Retail’s New Business Models

Source: HBR blog, Jan 2012

Private Sales

Private sales spark demand by creating perceptions of urgency and scarcity; they work because the perceptions are real. That drives some seriously intense emotional engagement with the site.

Access over Purchase

But Hyman doesn’t wax eloquent about renting fashion — the basic activity of her business. She speaks passionately about helping her customers experience emotionally charged “Cinderella Moments.” In our social media immersed and over-exposed lives, fractional ownership has its advantages.

Who would want to be seen in the same outfit twice by friends? If you buy a dress, you run a risk: someone posts snaps of you in your fancy garb on Facebook, and the images accelerate the obsolescence of your “look.” Maybe ’tis better to borrow than to buy, especially at 90 percent below retail.


Ultra-specialist sites unlock latent demand.  … sites like Zulily are all about focus, focus, focus, which enables the brands to connect emotionally with shoppers.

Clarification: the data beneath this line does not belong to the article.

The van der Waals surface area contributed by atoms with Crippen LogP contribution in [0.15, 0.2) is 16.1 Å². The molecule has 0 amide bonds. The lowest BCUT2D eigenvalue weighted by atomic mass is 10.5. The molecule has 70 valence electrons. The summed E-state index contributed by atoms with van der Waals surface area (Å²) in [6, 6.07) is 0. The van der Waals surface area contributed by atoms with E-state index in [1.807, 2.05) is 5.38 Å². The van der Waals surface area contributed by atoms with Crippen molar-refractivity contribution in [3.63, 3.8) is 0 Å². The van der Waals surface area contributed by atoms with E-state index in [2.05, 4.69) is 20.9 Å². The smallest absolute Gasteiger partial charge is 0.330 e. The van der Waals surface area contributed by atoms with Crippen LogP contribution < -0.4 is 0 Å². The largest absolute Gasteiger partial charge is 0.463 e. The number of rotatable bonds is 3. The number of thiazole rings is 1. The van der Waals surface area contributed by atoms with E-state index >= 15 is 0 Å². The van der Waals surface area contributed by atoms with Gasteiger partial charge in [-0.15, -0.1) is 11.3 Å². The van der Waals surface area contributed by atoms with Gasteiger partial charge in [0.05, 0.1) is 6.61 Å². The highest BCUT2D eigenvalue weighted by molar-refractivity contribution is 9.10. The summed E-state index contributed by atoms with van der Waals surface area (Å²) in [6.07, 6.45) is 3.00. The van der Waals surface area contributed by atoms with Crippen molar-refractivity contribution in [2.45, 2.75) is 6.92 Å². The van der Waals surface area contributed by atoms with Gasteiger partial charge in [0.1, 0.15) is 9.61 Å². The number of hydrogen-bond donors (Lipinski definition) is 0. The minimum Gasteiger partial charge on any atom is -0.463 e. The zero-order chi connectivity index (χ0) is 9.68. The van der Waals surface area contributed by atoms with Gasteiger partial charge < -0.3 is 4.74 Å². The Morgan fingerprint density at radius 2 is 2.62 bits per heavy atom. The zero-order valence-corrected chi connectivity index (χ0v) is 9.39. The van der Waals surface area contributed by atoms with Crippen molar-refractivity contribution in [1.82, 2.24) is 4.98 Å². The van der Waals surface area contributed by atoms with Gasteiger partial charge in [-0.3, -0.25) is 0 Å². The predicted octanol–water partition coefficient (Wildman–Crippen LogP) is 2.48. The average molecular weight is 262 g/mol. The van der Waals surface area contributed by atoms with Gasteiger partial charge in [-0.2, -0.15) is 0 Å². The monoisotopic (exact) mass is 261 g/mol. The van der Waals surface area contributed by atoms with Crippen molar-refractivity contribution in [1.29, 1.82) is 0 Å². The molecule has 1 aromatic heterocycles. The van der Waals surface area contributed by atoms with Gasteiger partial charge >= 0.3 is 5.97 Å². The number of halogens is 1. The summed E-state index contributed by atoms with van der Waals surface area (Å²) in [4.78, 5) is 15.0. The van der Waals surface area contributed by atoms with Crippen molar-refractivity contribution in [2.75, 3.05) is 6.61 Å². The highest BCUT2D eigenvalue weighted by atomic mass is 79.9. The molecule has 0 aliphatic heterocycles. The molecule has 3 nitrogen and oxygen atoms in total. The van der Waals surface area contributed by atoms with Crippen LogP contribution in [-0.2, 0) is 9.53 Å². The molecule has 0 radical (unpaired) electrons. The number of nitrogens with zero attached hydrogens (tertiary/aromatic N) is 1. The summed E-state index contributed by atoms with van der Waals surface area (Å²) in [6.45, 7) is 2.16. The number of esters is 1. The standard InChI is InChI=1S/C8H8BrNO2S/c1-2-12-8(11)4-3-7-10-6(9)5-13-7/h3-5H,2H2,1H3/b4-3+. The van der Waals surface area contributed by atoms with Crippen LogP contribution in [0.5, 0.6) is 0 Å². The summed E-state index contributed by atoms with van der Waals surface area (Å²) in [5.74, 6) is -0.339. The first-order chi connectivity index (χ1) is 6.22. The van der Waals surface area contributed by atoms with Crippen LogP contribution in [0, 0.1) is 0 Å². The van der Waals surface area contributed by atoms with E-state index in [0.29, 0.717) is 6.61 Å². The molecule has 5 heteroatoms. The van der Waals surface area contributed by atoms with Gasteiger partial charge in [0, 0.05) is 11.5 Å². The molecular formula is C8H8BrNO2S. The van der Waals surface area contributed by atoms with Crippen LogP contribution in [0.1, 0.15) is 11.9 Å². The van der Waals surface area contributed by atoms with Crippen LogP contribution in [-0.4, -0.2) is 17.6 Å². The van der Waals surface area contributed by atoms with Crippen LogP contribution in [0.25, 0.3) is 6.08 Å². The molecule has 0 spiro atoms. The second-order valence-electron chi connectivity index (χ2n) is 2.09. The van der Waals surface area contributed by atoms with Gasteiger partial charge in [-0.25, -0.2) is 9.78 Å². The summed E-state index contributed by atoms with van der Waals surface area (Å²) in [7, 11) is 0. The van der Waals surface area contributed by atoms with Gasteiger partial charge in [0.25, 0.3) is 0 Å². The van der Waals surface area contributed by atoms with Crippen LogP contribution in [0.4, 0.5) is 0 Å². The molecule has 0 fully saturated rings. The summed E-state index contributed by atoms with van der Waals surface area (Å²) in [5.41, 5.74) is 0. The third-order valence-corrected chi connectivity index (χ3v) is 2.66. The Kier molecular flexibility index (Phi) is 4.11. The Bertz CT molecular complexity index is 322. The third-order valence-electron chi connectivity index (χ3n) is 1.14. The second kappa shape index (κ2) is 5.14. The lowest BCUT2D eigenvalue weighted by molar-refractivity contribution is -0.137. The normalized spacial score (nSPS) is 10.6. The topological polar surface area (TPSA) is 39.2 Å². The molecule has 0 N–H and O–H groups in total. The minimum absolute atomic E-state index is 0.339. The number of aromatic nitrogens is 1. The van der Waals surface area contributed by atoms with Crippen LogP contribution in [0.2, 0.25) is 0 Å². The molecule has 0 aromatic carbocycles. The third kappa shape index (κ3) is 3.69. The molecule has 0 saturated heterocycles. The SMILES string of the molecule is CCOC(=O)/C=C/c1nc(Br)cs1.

Extreme Service

Gamification of Shopping

Behind such “reinvention” of retail, several themes rise to the fore.

  • Curation is increasingly critical to success. Making everything available — à la Amazon and iTunes — is a game very few can, or should, play.
  • Gone is the age of “feature, function, selection and price.” Now, e-retail is fueled by emotional connections between sites and users.
  • The Web isn’t dead (as Wired Magazine proclaimed a year ago), but it has become just one of many touch points — with tablet apps moving to the fore.
  • Realizing the advantages of curation and emotion (served on the right device) depends critically on having in-depth knowledge of site users. As Doug Mack says, this is a strategy that only those who have built-in know-how about Big Data, Social Media, and the Cloud can exploit.

All of which begs the question: Won’t every retailer who isn’t thinking along these lines find themselves significantly threatened or, worse, simply swept aside?

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